Online scams have been a recurring problem since the introduction of the Internet. There are all kinds of scammers, targeting common areas such as relationships, identities, or finance. The methods used are also evolving with incredible ingenuity. As the Chinese proverb goes, “While the priest climbs a post, the devil climbs ten”.
Recently, one “devil” came up with a new method to trick a person named Azizul Osman, who shared his story of being scammed of his money on his Facebook status.
On Saturday (Jan 30), he went to check the balance in his Maybank account out of the blue. While searching for “Maybank” on Google, he clicked the link that first appeared on his screen, not realizing that the link is fake. As you can see from the pictures, it looks quite similar and it would take a very sharp eye to spot the difference.
Thus, he logged in with his password and username as usual. Then, he received a text message with a TAC number, which he keyed in without hesitation. Minutes later, he suddenly remembered that along with the TAC number, his consent would also be needed to approve transactions to other parties. Fearing the worst, Azizul quickly checked his account balance and transaction history through the Maybank2u mobile app.
His worst fears were confirmed when he saw a considerable amount of money was transferred to a Lazada account. Before he could take a screenshot as proof, his mobile account malfunctioned, forcing him to contact the Maybank call centre, where they advised him to freeze his bank account and card immediately. He then lodged a police report and waited for further updates from Maybank’s investigation. A few days later, Azizul was told that he could not get his money back as the scammer has used the money for online gaming.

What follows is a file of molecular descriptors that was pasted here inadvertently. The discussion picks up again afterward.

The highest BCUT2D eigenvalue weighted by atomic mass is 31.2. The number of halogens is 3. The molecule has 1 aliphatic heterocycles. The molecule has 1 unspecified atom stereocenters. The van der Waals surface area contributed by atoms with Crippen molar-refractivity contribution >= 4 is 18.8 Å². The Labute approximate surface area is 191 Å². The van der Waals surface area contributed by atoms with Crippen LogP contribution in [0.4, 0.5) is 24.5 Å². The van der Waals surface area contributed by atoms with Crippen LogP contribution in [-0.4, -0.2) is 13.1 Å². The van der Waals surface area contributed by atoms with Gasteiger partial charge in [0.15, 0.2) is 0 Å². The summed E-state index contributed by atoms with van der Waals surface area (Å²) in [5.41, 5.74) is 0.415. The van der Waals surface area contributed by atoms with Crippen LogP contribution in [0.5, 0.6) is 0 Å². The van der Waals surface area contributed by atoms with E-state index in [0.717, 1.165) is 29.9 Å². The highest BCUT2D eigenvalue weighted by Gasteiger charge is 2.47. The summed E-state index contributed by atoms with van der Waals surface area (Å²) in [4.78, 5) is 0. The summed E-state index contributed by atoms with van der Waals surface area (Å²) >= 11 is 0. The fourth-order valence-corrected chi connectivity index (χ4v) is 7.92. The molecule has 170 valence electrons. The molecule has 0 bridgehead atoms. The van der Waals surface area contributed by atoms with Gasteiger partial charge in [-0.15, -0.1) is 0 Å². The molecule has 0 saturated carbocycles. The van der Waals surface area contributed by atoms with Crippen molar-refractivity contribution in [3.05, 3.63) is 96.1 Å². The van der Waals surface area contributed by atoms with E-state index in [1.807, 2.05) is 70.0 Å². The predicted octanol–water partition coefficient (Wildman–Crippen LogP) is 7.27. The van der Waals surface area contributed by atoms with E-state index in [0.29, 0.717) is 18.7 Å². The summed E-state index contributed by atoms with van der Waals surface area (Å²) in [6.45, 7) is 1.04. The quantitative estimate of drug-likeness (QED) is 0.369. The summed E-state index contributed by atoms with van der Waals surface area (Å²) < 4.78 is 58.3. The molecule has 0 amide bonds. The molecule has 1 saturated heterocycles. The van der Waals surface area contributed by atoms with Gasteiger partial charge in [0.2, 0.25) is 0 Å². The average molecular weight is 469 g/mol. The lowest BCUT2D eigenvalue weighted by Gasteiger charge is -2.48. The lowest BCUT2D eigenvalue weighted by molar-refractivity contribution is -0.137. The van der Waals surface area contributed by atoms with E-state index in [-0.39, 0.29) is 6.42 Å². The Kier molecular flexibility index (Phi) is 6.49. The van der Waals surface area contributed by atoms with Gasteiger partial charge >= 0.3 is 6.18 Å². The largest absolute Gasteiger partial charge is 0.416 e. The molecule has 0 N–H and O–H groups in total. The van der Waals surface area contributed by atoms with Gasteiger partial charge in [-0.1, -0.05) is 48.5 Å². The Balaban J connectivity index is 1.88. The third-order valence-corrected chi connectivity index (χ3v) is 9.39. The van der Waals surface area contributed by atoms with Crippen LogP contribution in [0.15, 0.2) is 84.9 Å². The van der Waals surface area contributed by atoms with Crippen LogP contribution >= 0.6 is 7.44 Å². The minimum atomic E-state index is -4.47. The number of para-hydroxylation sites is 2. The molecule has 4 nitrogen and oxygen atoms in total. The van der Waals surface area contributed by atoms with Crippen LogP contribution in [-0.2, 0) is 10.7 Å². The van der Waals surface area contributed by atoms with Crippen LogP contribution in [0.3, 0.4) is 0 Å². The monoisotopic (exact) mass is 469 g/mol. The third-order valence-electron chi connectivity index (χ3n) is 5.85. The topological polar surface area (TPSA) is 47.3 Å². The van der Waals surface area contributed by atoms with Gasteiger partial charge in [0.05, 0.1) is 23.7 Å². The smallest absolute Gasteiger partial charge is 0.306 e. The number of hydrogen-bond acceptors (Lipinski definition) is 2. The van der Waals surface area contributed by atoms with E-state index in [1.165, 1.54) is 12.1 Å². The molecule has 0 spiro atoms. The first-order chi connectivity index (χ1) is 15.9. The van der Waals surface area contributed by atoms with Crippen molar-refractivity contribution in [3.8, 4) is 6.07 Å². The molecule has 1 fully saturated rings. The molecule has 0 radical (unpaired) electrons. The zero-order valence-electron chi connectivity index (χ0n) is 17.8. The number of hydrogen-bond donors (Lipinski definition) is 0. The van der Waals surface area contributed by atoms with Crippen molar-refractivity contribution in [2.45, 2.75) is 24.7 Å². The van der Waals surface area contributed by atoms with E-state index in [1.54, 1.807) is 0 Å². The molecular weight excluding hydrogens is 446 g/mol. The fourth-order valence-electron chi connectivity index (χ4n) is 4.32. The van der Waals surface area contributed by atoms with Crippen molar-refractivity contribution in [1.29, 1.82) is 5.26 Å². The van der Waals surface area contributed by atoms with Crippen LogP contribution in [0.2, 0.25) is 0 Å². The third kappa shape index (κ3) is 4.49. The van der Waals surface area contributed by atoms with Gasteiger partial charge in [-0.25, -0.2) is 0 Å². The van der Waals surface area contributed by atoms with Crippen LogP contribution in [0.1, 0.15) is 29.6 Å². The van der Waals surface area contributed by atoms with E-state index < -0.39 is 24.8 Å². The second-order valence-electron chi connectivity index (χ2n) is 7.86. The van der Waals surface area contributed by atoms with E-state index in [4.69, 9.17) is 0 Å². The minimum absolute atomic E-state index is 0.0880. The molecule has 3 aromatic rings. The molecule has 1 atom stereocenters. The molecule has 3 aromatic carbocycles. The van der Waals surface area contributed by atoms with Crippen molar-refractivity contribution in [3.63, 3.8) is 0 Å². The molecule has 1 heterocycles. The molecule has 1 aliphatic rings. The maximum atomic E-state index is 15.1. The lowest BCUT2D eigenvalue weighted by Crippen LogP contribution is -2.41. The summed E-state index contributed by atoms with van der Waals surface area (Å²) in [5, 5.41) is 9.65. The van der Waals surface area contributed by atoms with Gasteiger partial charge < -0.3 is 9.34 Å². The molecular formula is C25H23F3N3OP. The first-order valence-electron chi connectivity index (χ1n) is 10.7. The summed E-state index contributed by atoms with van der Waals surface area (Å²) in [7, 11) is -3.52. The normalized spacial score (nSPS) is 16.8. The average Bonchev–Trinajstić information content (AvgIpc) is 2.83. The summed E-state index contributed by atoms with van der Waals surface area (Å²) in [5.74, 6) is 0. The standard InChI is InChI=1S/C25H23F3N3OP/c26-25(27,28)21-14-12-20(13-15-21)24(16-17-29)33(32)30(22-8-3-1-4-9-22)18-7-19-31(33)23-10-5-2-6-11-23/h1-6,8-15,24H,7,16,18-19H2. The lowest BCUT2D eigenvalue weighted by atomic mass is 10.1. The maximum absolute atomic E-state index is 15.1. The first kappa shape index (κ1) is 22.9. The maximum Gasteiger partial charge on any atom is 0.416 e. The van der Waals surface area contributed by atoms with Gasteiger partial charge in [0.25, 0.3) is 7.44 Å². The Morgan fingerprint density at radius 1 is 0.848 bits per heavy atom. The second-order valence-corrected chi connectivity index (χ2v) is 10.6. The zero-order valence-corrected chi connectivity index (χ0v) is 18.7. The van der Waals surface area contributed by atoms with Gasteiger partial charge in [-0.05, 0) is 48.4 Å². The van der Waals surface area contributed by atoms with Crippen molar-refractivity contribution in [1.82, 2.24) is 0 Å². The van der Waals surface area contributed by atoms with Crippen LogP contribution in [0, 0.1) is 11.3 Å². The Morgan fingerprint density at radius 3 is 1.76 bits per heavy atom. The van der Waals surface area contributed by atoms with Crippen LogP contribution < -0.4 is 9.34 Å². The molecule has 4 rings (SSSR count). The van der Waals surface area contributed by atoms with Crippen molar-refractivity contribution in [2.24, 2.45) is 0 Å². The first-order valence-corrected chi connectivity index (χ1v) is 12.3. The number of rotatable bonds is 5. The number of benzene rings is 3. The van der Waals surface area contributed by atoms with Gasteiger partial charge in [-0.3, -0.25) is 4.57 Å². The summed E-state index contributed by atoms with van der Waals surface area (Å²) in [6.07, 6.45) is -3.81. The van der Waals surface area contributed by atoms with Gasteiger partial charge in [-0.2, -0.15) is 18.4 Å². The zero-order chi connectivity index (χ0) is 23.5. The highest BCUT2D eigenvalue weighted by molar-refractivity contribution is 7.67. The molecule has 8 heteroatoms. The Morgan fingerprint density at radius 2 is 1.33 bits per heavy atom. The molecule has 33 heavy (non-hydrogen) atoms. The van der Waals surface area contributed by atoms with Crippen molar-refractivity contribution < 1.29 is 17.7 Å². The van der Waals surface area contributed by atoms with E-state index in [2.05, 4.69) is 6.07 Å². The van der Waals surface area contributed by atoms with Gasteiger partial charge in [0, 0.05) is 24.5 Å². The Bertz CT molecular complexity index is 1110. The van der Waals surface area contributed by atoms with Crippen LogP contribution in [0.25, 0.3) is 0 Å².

He provided the fake link in his post to raise public awareness and warn others of this new tactic. Here is the link:
(DO NOT CLICK! JUST SEE, REMEMBER and AVOID IT)
The original link for the official site should look like this >> https://www.maybank2u.com.my/
He also shared the layouts of the real and fake site to help the public differentiate between the two.
The trickiest part in identifying this tactic is that the fake link appears to have a higher SEO than its real counterpart.
Azizul is not the sole victim of this tactic. Last November, another person named Hong Zhen took to Facebook to share his story. Like Azizul, he was also scammed through a fake banking link too.
He received a text message by the number, 68833 – one that is used by CIMB all the time. The message said that his username would be terminated, so he has to log in via a link for verification purposes. Needless to say, after keying in all his details and clicking the ‘Approve TAC’ button, his money vanished into thin air.
For his case, the fake link looks pretty authentic as well.
Fake: (AGAIN, DO NOT CLICK!)
In conclusion, no matter what bank it is, their official website links will always end with .com.my. If you are unsure, the best way to verify it is to call the bank’s hotline before taking any action. Also, NEVER approve the TAC number unless you are making a transaction.
Be careful people! Share this out to help prevent such cases! #KitaJagaKita
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Source: Facebook/Azizul Osman, Hong Zhen
Editor: Raymond Chen
Proofreader: Sarah Yeoh